Icons of Anti-Evolution

The Authors

Karen Bartelt has a BS in Chemistry from the University of Wisconsin-Madison, an MS in Physical Chemistry from Drexel University, and a PhD in Organic Chemistry from Montana State University. She is presently Professor of Chemistry and Chair of the Division of Science and Mathematics at Eureka College in Eureka, IL.

Jim Foley is a software engineer with a BS with honours in Computer Science from the University of Queensland. He has a long-time interest in creationism, emphasizing human evolution in particular. He is the author of a major paleoanthropology web site, the Fossil Hominids site at the TalkOrigins Archive. He currently lives in Perth, Australia, with his wife and four children. His hobbies include reading, participating in the creation/evolution debate, and playing netball and squash.


Scott Goodman is a 50 year old high school teacher from Maple Ridge, British Columbia, Canada. In addition to teaching grade 9 science and film production, he is an amateur paleontologist and a member of the Vancouver Paleontological Association. After being introduced to the anti-evolution movement when a family member became a vociferous creationist, he gradually became aware of the scope of the problem and the serious threat that it poses to science education. He eventually joined the National Center for Science Education. He has made an intensive study of the "creation science" and "intelligent design" movements and the tactics and arguments they employ to attack the teaching of evolution in public schools. As a result of his efforts, the former Minister of Education of British Columbia, the Hon. Art Charbonneau, amended the education act of that province to prevent the teaching of religiously derived beliefs in provincial public school science classes and require that the entire curriculum related to evolution be taught. School boards throughout the province were instructed to that effect.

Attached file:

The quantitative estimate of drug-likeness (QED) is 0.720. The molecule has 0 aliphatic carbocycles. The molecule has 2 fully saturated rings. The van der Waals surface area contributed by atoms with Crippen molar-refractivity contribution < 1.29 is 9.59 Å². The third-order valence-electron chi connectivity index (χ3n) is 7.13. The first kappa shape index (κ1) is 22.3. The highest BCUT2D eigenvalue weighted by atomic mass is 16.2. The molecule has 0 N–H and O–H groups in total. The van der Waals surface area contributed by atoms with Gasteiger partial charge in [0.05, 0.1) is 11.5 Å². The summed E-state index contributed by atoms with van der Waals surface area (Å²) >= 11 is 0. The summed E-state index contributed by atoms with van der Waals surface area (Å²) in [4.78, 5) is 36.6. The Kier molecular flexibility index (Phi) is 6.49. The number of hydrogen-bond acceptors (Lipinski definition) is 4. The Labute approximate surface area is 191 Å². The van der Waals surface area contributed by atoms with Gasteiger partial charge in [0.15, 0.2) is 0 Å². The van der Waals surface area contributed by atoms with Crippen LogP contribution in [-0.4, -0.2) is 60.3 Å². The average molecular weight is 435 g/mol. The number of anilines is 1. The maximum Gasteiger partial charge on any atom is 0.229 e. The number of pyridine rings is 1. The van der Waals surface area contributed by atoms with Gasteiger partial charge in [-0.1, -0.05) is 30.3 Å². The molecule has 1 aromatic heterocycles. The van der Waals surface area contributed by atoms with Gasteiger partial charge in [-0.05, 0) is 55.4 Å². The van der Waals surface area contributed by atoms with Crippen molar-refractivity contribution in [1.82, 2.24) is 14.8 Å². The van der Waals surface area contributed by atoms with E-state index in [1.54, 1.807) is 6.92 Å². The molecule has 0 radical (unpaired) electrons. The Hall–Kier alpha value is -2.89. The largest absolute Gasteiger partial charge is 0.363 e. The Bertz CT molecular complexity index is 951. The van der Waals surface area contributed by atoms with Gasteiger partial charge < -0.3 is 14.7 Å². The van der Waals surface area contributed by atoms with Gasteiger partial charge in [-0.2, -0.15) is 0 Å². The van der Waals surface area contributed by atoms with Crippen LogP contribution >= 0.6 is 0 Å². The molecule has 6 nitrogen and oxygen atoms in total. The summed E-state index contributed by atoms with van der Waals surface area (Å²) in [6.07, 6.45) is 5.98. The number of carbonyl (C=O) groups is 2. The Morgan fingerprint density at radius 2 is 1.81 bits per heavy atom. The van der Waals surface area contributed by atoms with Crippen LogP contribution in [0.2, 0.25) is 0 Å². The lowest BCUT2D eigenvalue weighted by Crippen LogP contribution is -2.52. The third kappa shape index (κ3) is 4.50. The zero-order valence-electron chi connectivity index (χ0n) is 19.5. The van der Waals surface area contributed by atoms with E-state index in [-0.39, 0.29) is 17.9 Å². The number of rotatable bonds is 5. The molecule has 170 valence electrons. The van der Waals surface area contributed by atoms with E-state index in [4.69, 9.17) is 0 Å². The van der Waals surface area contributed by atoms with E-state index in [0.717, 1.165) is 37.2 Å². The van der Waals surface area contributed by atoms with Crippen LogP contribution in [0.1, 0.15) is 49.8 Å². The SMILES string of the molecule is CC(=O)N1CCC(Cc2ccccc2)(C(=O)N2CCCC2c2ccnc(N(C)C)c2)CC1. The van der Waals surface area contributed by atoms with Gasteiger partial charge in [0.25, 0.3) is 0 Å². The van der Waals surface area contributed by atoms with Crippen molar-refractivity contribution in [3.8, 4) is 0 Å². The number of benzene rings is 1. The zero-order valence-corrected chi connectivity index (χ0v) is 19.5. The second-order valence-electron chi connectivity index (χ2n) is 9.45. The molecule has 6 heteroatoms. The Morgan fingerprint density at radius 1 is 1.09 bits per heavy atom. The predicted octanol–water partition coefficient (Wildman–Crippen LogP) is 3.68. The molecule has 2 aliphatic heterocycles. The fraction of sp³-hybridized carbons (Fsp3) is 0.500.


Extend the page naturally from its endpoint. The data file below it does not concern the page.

David Leaf - vita not available yet...

Edward Max has an MD and a PhD in Biochemistry from the University of Pennsylvania. He was a graduate fellow at Rockefeller University and has held various positions at the National Institutes of Health. His research projects have included investigating vitamin D action, studying the structure and recombination of mouse kappa immunoglobulin genes and human epsilon heavy chain genes, and investigating the regulation of immunoglobulin gene expression and Iymphokine-induced isotype switching. He is currently Chief of the Laboratory of Gene Regulation as well as Associate Director for Research in the Office of Therapeutics Research and Review at the FDA-Center for Biologics Evaluation and Research at the NIH. He has a strong interest in science education and has organized a science education program for kids at NIH. His interest in evolution stems from his concern over providing the best possible science education for the next generation.



Craig Moyer - vita not available yet...